Where have all the functional equations gone (part III)

by Orr Shalit

The last post ended with the following problem:

Problem: Find all continuous solutions to the following functional equation:

(FE) f(t) = f\left(\frac{t+1}{2} \right) + f \left(\frac{t-1}{2} \right) \,\, , \,\, t \in [-1,1] .

In the previous post I explained why all continuously differentiable solutions of the functional equation (FE) are linear, that is, of the form f(x) = cx, but now we remove the assumption that the solution be continuously differentiable and ask whether the same conclusion holds. I found this problem to be extremely interesting, and at this point I will only give away that I eventually solved it, but after five (!) years.

In principle, it is plausible that, when one enlarges the space of functions in which one is searching for a solution from C^1[-1,1] to the much larger C[-1,1], then new solutions will appear. On the other hand, the dynamical system affiliated with this problem (the dynamical space generated by the maps \delta_1(t) = \frac{t+1}{2} and \delta_2(t) = \frac{t-1}{2} on the space [-1,1]) is minimal, and therefore one expects the functional equation to be rigid enough to allow only for the trivial solutions (at least under some mild regularity assumptions). In short, a good case can be made in favor of either a conjecture that all the continuous solutions are linear or a conjecture that there might be new, nonlinear solutions.

1. Where did this problem come from

As I explained last time, Paneah studied these functional equations, and their generalizations in more complicated situation, because they arose from a problem in PDEs. The equations of interest were of the form

(CT) f(t) = f\left(\delta_1(t)\right) + f\left(\delta_2(t)\right) \,\, , \,\, t \in [-1,1],

where \delta_1, \delta_2 satisfy certain conditions. This type of equation is called a Cauchy type functional equation, and the guided dynamical system which \delta_1 and \delta_2 generate plays an important role in their analysis. In that theory, some uniqueness results were obtained on the set of solutions of the functional equations (CT), but only under an additional continuous differentiablity assumption. Although in connection with the PDE problems that the functional equations came from the differentiability assumption was rather natural, it was still interesting to know whether the purely functional equations uniqueness result depended on this assumption. In other words, Paneah wanted to know whether the results he obtained in functional equations were “sharp”.

2. The solution to the problem

Five years passed from when Paneah first posed this problem to me until I solved it. Not that I was working on it non-stop: in the meantime I finished my undergraduate studies, quit my part time job in the industry, started a master’s under Paneah’s supervision, took some courses, solved some other problems, returned to a part time job in the industry, wrote my master’s thesis and defended it, started a PhD in another field (operator algebras, under the supervision of Baruch Solel), quit my job again, did some work on my PhD thesis, published my first papers, and had a life.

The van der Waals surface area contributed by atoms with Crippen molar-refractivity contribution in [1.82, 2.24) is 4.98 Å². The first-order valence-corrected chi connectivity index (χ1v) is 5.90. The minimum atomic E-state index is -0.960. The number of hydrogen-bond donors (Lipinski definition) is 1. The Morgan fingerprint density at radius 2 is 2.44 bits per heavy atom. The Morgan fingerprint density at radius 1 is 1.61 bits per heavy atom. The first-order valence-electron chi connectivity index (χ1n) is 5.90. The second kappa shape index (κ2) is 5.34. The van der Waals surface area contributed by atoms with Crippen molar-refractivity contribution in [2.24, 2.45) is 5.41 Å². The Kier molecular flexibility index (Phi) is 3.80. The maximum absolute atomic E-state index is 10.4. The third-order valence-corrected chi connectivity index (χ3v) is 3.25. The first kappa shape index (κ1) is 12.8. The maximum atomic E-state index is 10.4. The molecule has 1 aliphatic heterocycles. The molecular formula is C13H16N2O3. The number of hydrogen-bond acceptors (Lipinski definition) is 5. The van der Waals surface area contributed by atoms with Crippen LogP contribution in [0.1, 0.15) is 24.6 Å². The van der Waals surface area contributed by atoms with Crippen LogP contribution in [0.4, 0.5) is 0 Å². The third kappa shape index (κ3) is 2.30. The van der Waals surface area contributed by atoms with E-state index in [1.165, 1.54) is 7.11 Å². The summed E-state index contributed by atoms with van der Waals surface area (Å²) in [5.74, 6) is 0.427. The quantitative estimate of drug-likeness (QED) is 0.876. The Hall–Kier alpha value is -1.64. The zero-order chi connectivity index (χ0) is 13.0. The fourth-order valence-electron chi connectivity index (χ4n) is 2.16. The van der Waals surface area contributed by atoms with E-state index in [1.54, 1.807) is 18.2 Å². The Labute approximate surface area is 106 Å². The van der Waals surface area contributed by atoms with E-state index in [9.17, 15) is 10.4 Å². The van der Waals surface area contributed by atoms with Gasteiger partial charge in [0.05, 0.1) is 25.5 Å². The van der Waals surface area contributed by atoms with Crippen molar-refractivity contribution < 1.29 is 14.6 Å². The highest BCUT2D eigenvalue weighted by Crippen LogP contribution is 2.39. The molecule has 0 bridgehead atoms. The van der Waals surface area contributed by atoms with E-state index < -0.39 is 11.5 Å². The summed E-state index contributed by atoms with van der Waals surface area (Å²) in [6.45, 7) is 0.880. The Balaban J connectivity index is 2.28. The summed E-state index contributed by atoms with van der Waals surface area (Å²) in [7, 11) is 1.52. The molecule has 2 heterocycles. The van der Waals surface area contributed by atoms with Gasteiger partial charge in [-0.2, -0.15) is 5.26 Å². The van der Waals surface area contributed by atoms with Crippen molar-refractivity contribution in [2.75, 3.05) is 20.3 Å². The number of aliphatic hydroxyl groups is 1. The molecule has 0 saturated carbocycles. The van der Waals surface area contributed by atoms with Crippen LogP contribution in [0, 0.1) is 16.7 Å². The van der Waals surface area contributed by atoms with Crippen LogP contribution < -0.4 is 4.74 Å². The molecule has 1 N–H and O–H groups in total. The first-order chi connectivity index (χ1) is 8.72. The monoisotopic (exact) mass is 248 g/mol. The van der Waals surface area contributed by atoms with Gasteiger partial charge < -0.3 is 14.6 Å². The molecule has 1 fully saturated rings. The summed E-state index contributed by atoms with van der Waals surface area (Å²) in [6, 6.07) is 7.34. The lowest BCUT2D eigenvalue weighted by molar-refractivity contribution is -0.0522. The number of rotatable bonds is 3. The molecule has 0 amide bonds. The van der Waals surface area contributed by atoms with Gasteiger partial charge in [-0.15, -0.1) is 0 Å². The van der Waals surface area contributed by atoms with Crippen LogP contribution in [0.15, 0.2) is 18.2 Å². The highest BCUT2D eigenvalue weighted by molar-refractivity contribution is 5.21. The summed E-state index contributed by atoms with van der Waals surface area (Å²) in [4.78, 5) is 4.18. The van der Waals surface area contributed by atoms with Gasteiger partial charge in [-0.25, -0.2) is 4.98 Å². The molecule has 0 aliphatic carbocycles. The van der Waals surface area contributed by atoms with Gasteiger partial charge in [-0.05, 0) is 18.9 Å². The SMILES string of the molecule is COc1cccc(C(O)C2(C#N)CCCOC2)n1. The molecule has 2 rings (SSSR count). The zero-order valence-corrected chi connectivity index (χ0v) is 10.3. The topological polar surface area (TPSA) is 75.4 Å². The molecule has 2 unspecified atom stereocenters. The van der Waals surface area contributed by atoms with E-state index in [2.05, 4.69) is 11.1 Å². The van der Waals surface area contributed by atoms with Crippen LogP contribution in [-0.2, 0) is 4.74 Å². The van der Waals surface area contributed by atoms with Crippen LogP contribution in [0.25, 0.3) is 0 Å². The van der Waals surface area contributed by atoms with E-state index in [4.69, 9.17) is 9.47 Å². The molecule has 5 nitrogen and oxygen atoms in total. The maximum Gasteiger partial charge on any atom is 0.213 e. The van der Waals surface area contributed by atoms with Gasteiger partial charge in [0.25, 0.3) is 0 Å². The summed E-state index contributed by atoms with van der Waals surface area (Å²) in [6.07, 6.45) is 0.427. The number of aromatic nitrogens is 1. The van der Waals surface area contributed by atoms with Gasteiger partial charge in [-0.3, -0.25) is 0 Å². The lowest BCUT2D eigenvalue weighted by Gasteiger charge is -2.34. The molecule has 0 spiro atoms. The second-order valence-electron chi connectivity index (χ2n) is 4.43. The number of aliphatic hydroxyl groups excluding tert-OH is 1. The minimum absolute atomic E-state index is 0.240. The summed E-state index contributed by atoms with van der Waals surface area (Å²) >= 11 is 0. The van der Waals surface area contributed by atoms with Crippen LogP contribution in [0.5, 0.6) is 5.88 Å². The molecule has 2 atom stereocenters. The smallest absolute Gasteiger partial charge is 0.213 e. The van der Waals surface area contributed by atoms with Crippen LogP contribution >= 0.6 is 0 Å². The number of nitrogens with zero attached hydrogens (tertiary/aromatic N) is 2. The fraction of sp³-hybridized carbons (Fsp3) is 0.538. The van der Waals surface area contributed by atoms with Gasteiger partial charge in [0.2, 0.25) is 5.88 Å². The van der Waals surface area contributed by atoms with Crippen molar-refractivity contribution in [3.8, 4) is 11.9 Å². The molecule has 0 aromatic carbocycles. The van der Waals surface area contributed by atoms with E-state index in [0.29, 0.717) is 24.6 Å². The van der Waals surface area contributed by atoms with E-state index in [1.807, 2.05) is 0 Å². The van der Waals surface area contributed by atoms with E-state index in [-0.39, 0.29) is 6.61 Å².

But I did come back to the problem once in a while, trying something new. And then I let it go again. I asked people about it, in functional equations and out of it. I know at least three other serious mathematicians who spent some time thinking about it (I am sure that this last sentence sounds ridiculous to non-mathematicians, but a lot of mathematicians would understand that it was not meant to be a joke). It reached the point where my curiosity grew stronger than my ambition and I would have been happy even if someone else solved it and just told me the answer. At one point I put up the following add in my department (I am reconstructing from memory):

Open Problem

I have a challenging open problem

Suitable for undergraduates

I am willing to give it away for free

Contact me: Orr Shalit, [my then email]

An undergraduate actually contacted me regarding this, but he never really got excited, I think.

Then one day I was trying to do something completely naive in operator algebras. I won’t get into details, but at the time I was thinking about operator algebras that are built from dynamical systems, and I was trying to improve some results of Davidson and Katsoulis. I wanted to play around with some concrete examples of dynamical systems from which to build these operator algebras. Well, my favorite examples of dynamical systems were the dynamical system which \delta_1 and \delta_2 generate in the interval [-1,1], where \delta_1 and \delta_2 come from a Cauchy type functional equation (CT). So I started playing with these, trying just to tell when two such dynamical systems are isomorphic, and then, out of the blue, I realized the answer. This was perhaps the most stunning “Eureka” moment in my life, what a moment!

So I solved the problem and wrote a paper about, to which I will put a link after I warn you that the title of the paper gives the solution away. Here is a link to the paper on Banach Journal of Mathematical Analysis, an open access journal (no APCs!) in which I was very happy to publish at the time, but in which I did not publish since I became worried about some idiot in some committee frowning at my list of publications (I hope no idiot was insulted by the last comment).

I am still very proud of that paper, I think it is beautiful and clever. If I did not know better I would say that nobody was ever so proud of a result that nobody else cared about. But I know better…

Still, that moment of revelation when the answer unfolded before my eyes stays with me to this day. I sometimes return to it, for inspiration.